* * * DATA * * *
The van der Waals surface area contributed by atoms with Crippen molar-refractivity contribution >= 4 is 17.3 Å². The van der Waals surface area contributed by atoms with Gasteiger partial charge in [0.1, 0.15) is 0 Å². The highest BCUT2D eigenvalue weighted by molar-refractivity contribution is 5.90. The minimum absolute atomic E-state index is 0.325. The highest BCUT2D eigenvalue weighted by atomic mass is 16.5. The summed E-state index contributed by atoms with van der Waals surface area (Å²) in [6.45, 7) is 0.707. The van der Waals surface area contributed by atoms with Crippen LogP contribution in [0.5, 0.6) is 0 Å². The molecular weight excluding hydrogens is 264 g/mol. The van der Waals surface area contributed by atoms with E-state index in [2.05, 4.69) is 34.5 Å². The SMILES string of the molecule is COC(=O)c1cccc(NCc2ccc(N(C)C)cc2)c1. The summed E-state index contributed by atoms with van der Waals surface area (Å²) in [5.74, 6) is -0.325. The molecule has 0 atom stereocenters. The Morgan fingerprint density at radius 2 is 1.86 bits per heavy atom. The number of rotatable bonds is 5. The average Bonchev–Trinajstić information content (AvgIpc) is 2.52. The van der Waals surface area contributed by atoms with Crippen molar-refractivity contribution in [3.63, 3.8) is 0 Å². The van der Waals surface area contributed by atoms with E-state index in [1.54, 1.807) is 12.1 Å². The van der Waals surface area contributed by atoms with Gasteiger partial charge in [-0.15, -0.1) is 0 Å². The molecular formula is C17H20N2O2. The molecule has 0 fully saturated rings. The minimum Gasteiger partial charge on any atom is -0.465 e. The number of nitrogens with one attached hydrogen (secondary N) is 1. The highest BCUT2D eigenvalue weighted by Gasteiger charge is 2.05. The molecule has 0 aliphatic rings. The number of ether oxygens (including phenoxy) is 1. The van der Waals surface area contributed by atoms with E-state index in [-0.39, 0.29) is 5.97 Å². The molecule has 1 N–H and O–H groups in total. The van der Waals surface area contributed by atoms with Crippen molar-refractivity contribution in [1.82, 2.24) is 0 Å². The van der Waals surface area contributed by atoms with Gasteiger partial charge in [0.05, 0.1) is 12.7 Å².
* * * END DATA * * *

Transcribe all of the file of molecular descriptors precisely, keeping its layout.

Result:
The van der Waals surface area contributed by atoms with Crippen molar-refractivity contribution >= 4 is 17.3 Å². The van der Waals surface area contributed by atoms with Gasteiger partial charge in [0.1, 0.15) is 0 Å². The highest BCUT2D eigenvalue weighted by molar-refractivity contribution is 5.90. The minimum absolute atomic E-state index is 0.325. The highest BCUT2D eigenvalue weighted by atomic mass is 16.5. The summed E-state index contributed by atoms with van der Waals surface area (Å²) in [6.45, 7) is 0.707. The van der Waals surface area contributed by atoms with Crippen LogP contribution in [0.5, 0.6) is 0 Å². The molecular weight excluding hydrogens is 264 g/mol. The van der Waals surface area contributed by atoms with E-state index in [2.05, 4.69) is 34.5 Å². The SMILES string of the molecule is COC(=O)c1cccc(NCc2ccc(N(C)C)cc2)c1. The summed E-state index contributed by atoms with van der Waals surface area (Å²) in [5.74, 6) is -0.325. The molecule has 0 atom stereocenters. The Morgan fingerprint density at radius 2 is 1.86 bits per heavy atom. The number of rotatable bonds is 5. The average Bonchev–Trinajstić information content (AvgIpc) is 2.52. The van der Waals surface area contributed by atoms with Crippen molar-refractivity contribution in [3.63, 3.8) is 0 Å². The van der Waals surface area contributed by atoms with E-state index in [1.54, 1.807) is 12.1 Å². The van der Waals surface area contributed by atoms with Gasteiger partial charge in [-0.15, -0.1) is 0 Å². The molecular formula is C17H20N2O2. The molecule has 0 fully saturated rings. The minimum Gasteiger partial charge on any atom is -0.465 e. The number of nitrogens with one attached hydrogen (secondary N) is 1. The highest BCUT2D eigenvalue weighted by Gasteiger charge is 2.05. The molecule has 0 aliphatic rings. The number of ether oxygens (including phenoxy) is 1. The van der Waals surface area contributed by atoms with E-state index in [-0.39, 0.29) is 5.97 Å². The molecule has 1 N–H and O–H groups in total. The van der Waals surface area contributed by atoms with Crippen molar-refractivity contribution in [1.82, 2.24) is 0 Å². The van der Waals surface area contributed by atoms with Gasteiger partial charge in [0.05, 0.1) is 12.7 Å².